Travel Diary: Marrakesh, Morocco

February 12, 2014

I had some friends who were planning a trip to Morocco from Ghana in the New Year, so I thought I would just invite myself along since it would be cheap for me to fly from London. Besides Ghana, I had never been to any other African country so I saw this trip as a start to covering the continent. Usually before I go to a new country, I would do a bit of research about the environment and weather as well as history and culture to make sure I don’t do anything illegal. With this trip I didn’t bother because I was gatecrashing a planned holiday and one my friends is a self-appointed travel agent. She always creates an excel document of her travel plans and notes down every detail as well as carries printed itineraries everywhere. So I thought what was the point, she can just feed info through to me.

The trip was for 5 days and four nights and on the itinerary, we basically had the first day to chill, tours for the second and third day, half-day activity for the fourth day and departure on the fifth. In my head I was thinking why has this girl book us on all these tours, where is the time to chill? I later realised that if she didn’t book us on the tours we probably would have been bored after the first day and killed the holiday.

Travel tip #1 for Marrakesh: If you go for over two days, book a tour beyond the city. Do your research. It is most likely that it will be cheaper to book the tours when you are in the city, but if you book it before like us, you relieve the stress of finding something to do upon arrival.

Since I didn’t research where I was going, I had no expectation. I had heard/read that Marrakesh was a holiday hot spot, but I just didn’t think I would fall in love like I did. A beautiful mix of French and Arab culture from food, to interiors and architecture, the varied landscape of the Atlas Mountains, the history and coastal surroundings of Essaouira, the people, the colours and vibe. Also a very clean city!

Travel tip #2: Haggle your heart out!
I started haggling hardcore from the get go with one of the girls and another said to us ‘Stop being so stingy. It’s cheap anyway’. We told her ‘When you are in Rome, you do what the Romans do’. She was adamant that there was no need to haggle, until she got ripped off. Once you are burned like that, you start playing with fire. One of our tour guides even told us to start our bid below half when a vendor gives you a price and then negotiate. After a two days, I was starting my bids below half and started a tactic where I wouldn’t budge and proceed to walk out the store. Haggling became my sport! There was one particular night, I was on fire, came back with so much stuff that I had to purchase extra luggage for my flight home. I walked out on one guy who freakishly decided to follow my friend and I on his bike over 1 km away from his store. By this time it wasn’t cool and panic struck me. My heart was racing.  Luckily for us, we just happened to be with two local youths who we had become acquainted with the day before (One of them actually tried to take us to the wrong Riad on our first night). They were kind enough to shoo the man away. If they were not there I don’t know what would have happened, because the guy basically followed us for quite a while. Rode up and down past us, which I thought was quite suspicious. Then got off his bike and started walking abruptly towards me yelling a price as if he was going to attack me. #notcool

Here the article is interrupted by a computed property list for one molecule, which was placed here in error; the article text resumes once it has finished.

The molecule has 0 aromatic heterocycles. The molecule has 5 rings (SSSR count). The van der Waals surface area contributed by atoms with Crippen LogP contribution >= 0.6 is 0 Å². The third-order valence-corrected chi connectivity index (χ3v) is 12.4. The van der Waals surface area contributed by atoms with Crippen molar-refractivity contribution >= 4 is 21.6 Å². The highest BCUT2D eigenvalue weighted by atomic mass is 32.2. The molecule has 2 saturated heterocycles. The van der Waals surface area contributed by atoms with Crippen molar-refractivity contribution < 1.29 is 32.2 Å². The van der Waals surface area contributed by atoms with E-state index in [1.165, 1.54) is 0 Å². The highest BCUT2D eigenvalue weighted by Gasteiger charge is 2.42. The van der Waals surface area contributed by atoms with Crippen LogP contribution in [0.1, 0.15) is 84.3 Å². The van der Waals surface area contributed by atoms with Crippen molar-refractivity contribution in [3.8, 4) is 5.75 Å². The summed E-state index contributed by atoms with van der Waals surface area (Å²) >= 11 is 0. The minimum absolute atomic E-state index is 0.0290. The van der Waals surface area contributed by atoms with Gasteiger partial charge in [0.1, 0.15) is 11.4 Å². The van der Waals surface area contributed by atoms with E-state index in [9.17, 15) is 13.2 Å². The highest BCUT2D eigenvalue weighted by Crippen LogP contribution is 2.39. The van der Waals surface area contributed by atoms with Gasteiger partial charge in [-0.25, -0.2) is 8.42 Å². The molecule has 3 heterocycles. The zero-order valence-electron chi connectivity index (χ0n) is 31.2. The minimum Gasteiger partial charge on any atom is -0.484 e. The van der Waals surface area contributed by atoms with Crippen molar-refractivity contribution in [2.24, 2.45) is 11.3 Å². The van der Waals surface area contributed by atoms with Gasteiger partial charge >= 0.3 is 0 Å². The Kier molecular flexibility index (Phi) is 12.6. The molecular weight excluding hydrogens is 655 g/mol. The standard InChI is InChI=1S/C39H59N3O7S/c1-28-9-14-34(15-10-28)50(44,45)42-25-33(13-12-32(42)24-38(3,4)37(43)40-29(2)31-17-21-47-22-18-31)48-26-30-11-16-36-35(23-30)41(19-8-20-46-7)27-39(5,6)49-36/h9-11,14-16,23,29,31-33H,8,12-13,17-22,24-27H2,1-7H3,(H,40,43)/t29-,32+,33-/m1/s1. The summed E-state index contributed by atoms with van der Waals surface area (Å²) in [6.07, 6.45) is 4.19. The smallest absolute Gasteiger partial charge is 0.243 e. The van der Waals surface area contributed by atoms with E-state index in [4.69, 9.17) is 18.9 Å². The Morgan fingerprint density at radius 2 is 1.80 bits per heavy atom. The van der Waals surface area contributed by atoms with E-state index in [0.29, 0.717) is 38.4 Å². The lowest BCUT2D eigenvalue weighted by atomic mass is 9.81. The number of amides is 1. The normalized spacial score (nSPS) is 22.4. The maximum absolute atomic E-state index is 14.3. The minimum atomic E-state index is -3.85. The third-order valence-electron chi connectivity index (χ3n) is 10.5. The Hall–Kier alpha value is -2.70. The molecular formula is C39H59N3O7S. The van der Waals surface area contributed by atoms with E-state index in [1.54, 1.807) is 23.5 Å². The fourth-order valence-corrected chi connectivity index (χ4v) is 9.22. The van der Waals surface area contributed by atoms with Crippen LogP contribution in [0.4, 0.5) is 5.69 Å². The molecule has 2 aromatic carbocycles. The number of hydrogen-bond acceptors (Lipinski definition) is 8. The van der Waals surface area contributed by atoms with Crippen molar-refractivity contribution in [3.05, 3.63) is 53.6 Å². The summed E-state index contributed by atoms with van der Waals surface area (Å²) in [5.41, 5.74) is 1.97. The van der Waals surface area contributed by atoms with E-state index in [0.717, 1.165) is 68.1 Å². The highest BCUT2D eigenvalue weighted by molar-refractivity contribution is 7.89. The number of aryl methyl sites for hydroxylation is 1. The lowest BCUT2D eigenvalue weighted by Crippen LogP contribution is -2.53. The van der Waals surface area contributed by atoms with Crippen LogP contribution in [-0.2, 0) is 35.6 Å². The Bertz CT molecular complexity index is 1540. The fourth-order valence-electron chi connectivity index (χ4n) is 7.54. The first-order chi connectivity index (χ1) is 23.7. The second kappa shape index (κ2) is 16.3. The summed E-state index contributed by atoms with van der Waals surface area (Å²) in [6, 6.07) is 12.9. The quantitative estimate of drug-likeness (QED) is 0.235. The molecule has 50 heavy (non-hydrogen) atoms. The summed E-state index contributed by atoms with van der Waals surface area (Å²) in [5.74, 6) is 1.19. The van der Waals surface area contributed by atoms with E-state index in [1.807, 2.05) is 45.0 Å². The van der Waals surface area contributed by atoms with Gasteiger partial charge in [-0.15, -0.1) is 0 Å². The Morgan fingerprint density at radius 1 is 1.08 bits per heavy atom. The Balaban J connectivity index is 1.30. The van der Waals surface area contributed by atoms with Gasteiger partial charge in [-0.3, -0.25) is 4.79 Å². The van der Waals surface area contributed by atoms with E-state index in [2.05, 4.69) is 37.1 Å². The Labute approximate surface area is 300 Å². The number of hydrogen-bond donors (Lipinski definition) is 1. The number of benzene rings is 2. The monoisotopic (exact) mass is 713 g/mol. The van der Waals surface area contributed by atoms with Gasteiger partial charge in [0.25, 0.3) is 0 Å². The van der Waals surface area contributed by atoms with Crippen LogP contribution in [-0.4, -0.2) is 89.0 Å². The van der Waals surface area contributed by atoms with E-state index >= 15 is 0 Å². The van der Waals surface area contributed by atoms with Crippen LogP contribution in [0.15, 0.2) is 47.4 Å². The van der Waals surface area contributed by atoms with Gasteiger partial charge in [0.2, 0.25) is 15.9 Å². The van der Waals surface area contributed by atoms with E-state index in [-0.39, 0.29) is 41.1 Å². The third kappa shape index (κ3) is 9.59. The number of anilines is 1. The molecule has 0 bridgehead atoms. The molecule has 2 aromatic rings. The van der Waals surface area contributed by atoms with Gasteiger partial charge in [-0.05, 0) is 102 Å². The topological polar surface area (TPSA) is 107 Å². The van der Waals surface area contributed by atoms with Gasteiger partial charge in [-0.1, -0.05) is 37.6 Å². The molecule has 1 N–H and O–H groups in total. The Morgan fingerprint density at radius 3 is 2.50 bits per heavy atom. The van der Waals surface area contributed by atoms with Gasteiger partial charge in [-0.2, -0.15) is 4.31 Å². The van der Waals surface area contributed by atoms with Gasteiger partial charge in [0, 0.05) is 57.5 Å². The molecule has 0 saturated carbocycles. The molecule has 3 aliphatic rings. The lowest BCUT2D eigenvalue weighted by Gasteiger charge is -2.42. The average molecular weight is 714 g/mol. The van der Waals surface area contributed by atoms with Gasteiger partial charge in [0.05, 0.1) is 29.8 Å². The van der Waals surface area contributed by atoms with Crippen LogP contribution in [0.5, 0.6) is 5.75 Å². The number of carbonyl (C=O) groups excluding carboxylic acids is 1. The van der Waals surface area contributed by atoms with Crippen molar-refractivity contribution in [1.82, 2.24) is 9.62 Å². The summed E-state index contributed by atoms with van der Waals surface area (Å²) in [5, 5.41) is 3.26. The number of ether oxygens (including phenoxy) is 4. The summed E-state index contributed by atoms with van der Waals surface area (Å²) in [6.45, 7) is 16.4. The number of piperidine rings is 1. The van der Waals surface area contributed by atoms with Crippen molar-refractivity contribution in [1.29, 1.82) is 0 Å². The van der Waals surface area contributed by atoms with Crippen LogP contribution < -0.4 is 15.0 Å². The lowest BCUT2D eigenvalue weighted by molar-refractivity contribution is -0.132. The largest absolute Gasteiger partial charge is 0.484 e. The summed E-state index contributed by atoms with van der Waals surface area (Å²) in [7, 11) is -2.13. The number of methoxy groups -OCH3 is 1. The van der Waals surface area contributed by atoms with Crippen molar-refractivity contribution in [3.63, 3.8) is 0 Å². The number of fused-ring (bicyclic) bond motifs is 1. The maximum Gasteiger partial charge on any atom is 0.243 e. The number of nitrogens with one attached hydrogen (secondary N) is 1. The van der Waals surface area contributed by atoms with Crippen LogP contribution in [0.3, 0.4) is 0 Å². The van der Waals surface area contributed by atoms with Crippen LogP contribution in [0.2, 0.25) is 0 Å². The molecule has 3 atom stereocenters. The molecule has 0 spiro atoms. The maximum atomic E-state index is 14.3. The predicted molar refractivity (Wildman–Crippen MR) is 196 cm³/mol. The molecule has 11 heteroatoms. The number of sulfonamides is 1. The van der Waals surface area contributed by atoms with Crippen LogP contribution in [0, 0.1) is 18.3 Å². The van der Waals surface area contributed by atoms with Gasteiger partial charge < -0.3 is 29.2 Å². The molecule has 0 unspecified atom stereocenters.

Travel tip #3: Do not leave Marrakesh or Morocco for that matter without trying their sweet mint tea or Targine!!! Chicken Targine with olives and flat bread! #nom nom! If you don’t try either, you haven’t been to Morocco. It’s like going to Italy and not having pizza or pasta.

Going to Morocco has fuelled the urge to visit other countries in Africa. Before Afroklectic, I think had a shallow concept of Africa. I never really investigated what was in Africa. I know the main marks of Africa (You know the ones which every knows. The Sahara, Pyramids, Victoria Falls, Cape Town etc), the flags, the countries which do well in certain sports at the Olympics. Thanks to my dad and our after-school-geography lessons when I was growing up, I knew where the countries were too. For some reason, I just thought most of the countries were like Ghana with some exceptions of course. I thought countries with the Sahara were just desert with a nomadic population and one or two major cities. I am even ashamed to admit that’s how narrow my thinking was. But what do you expect from a child growing up in Australia who wasn’t even sure if she was even African back then! To be fair, the internet wasn’t popping back in my day. The library books were just photographs of Africans in traditional wear of their respective countries/ethic groups and then there were World Vision ads. It’s hard to know the real side of a place until you go there!



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You can check out the rest of my travel snaps on my personal instagram (@gilleanopoku).

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